President Biden’s proclamation of May as National Foster Care Month returns to the inclusion begun by President Obama, with a mention of LGBTQ youth in foster care—and a reminder of the challenges that remain to bring equity and justice to our foster care system.
Biden’s proclamation stresses the unjust treatment of communities of color, especially Black and Native American communities, in the child welfare system, and also notes that children with disabilities are over-represented among youth in care and may not get the individualized support they need. It then says, “Children in foster care—particularly youth of color and LGBTQ+ children who are already subject to disproportionate rates of school discipline and criminalization—are also at an increased risk of becoming involved in the juvenile justice system. And for LGBTQ+ foster youth, foster care systems are not always equipped to safely meet their needs.”
Back in 2015, President Obama’s proclamation of the observance noted that “It is important to ensure all qualified caregivers have the opportunity to serve as foster or adoptive parents, regardless of race, religion, sexual orientation, gender identity, or marital status.” That was the first time LGBTQ people had been referenced in a presidential National Foster Care Month proclamation. The next year, Obama’s proclamation said much the same again, and added a point about LGBTQ youth as well: “When we create environments for all young people to grow and flourish and safely live as who they are—regardless of race, background, religion, sexual orientation or gender identity—our country is stronger.”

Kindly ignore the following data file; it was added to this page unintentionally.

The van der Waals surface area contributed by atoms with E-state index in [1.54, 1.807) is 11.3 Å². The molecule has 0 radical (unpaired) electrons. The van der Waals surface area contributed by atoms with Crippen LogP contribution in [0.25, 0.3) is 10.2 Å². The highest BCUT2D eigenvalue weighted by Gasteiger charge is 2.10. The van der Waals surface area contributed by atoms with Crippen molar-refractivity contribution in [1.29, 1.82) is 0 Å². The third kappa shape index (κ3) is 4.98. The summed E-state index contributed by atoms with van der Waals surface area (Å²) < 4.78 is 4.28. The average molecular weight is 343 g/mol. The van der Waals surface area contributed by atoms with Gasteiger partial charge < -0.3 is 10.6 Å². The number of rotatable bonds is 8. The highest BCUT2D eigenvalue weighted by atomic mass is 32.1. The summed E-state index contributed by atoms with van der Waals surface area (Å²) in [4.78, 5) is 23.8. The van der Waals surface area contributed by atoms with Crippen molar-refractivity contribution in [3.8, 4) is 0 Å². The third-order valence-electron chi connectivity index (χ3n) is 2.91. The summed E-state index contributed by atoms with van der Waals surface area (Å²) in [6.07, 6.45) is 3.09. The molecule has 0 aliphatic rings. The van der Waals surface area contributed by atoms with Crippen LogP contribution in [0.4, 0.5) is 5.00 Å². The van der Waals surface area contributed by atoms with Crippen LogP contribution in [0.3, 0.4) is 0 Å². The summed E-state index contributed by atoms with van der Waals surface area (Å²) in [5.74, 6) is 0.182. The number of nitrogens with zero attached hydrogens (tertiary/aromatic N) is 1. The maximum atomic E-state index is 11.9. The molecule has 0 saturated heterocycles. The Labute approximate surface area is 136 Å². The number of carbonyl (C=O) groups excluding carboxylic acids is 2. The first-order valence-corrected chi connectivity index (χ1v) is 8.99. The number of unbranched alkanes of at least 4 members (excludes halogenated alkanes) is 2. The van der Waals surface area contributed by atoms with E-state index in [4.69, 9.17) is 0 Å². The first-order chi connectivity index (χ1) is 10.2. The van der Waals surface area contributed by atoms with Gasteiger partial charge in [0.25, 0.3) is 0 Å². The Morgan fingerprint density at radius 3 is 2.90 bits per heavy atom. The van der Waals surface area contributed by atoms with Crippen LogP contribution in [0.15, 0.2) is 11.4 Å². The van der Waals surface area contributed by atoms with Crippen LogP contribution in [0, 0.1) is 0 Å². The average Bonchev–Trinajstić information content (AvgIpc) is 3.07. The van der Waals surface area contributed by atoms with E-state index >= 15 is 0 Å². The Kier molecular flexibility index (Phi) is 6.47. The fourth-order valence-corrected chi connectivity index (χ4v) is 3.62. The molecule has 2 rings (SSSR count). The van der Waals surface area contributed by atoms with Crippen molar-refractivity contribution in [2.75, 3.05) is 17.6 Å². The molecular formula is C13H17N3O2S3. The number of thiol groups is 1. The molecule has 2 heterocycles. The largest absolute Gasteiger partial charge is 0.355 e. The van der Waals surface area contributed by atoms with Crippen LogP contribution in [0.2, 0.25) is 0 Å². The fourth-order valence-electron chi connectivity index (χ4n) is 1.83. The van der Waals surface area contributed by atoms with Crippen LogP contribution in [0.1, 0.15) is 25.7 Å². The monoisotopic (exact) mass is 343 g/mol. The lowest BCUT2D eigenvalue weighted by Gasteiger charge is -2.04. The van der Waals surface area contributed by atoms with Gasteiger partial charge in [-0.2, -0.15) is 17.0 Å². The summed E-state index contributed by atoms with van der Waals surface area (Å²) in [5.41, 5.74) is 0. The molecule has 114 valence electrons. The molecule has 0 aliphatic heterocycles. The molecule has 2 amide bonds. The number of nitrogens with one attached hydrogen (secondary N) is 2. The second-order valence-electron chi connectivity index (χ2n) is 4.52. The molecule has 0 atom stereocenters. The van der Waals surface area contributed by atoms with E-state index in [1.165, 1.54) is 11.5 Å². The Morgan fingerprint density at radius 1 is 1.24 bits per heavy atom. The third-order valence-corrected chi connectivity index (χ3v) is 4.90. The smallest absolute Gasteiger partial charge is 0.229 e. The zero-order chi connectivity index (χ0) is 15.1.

The guy in between Obama and Biden? Not so much with the inclusion.
Biden’s proclamation promises that:
My Administration is committed to addressing these entrenched problems in our Nation’s child welfare system, advancing equity and racial justice for every child and family who is touched by the foster care and child welfare system, and focusing on policies that improve child and family well-being. This is why my Administration’s discretionary funding request for 2022 includes $100 million in competitive grants for State and local child welfare systems to advance racial equity and prevent unnecessary child removals.
Let’s hope he (and Congress) can deliver. Additionally, protecting LGBTQ youth in care and LGBTQ prospective caregivers from discrimination will be helped by:
- Passing federal legislation like the Equality Act;
- Fighting state attempts to enact legislation that allows discrimination in foster care;
- A ruling by the U.S. Supreme Court in Fulton v. City of Philadelphia confirming that child service agencies cannot use their religious beliefs to discriminate against LGBTQ people and others. A decision is expected by the end of June.
Stay tuned this month for more resources and stories about foster care!